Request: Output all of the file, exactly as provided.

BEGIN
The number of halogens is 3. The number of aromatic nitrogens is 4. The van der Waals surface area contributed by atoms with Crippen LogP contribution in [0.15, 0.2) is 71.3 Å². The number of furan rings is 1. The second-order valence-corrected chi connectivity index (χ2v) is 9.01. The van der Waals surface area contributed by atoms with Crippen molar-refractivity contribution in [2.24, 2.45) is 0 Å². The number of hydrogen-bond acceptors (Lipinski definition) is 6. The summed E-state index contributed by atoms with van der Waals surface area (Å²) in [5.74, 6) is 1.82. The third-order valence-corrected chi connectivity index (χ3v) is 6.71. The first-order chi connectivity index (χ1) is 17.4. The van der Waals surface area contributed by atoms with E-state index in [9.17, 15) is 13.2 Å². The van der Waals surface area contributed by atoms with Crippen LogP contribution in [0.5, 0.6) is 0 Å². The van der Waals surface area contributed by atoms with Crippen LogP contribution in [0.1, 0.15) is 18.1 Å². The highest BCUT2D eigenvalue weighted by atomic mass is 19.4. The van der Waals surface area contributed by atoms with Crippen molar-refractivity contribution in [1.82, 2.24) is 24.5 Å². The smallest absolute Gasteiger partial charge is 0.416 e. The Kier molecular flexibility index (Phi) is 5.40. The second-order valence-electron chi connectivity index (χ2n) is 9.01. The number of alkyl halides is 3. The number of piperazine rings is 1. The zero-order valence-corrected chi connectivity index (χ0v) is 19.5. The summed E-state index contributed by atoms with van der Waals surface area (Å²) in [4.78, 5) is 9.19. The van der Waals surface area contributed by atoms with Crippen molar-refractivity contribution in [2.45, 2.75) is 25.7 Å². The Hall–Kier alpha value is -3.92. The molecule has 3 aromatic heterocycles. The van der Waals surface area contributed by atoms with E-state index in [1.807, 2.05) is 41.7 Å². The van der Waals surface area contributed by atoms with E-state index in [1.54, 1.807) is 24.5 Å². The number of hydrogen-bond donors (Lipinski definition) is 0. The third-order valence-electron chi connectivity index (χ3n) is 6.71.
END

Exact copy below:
The number of halogens is 3. The number of aromatic nitrogens is 4. The van der Waals surface area contributed by atoms with Crippen LogP contribution in [0.15, 0.2) is 71.3 Å². The number of furan rings is 1. The second-order valence-corrected chi connectivity index (χ2v) is 9.01. The van der Waals surface area contributed by atoms with Crippen molar-refractivity contribution in [2.24, 2.45) is 0 Å². The number of hydrogen-bond acceptors (Lipinski definition) is 6. The summed E-state index contributed by atoms with van der Waals surface area (Å²) in [5.74, 6) is 1.82. The third-order valence-corrected chi connectivity index (χ3v) is 6.71. The first-order chi connectivity index (χ1) is 17.4. The van der Waals surface area contributed by atoms with E-state index in [9.17, 15) is 13.2 Å². The van der Waals surface area contributed by atoms with Crippen LogP contribution in [0.5, 0.6) is 0 Å². The van der Waals surface area contributed by atoms with Crippen LogP contribution in [0.1, 0.15) is 18.1 Å². The highest BCUT2D eigenvalue weighted by atomic mass is 19.4. The van der Waals surface area contributed by atoms with Crippen molar-refractivity contribution in [1.82, 2.24) is 24.5 Å². The smallest absolute Gasteiger partial charge is 0.416 e. The Kier molecular flexibility index (Phi) is 5.40. The second-order valence-electron chi connectivity index (χ2n) is 9.01. The number of alkyl halides is 3. The number of piperazine rings is 1. The zero-order valence-corrected chi connectivity index (χ0v) is 19.5. The summed E-state index contributed by atoms with van der Waals surface area (Å²) in [4.78, 5) is 9.19. The van der Waals surface area contributed by atoms with Crippen molar-refractivity contribution in [2.45, 2.75) is 25.7 Å². The Hall–Kier alpha value is -3.92. The molecule has 3 aromatic heterocycles. The van der Waals surface area contributed by atoms with E-state index in [1.807, 2.05) is 41.7 Å². The van der Waals surface area contributed by atoms with E-state index in [1.54, 1.807) is 24.5 Å². The number of hydrogen-bond donors (Lipinski definition) is 0. The third-order valence-electron chi connectivity index (χ3n) is 6.71.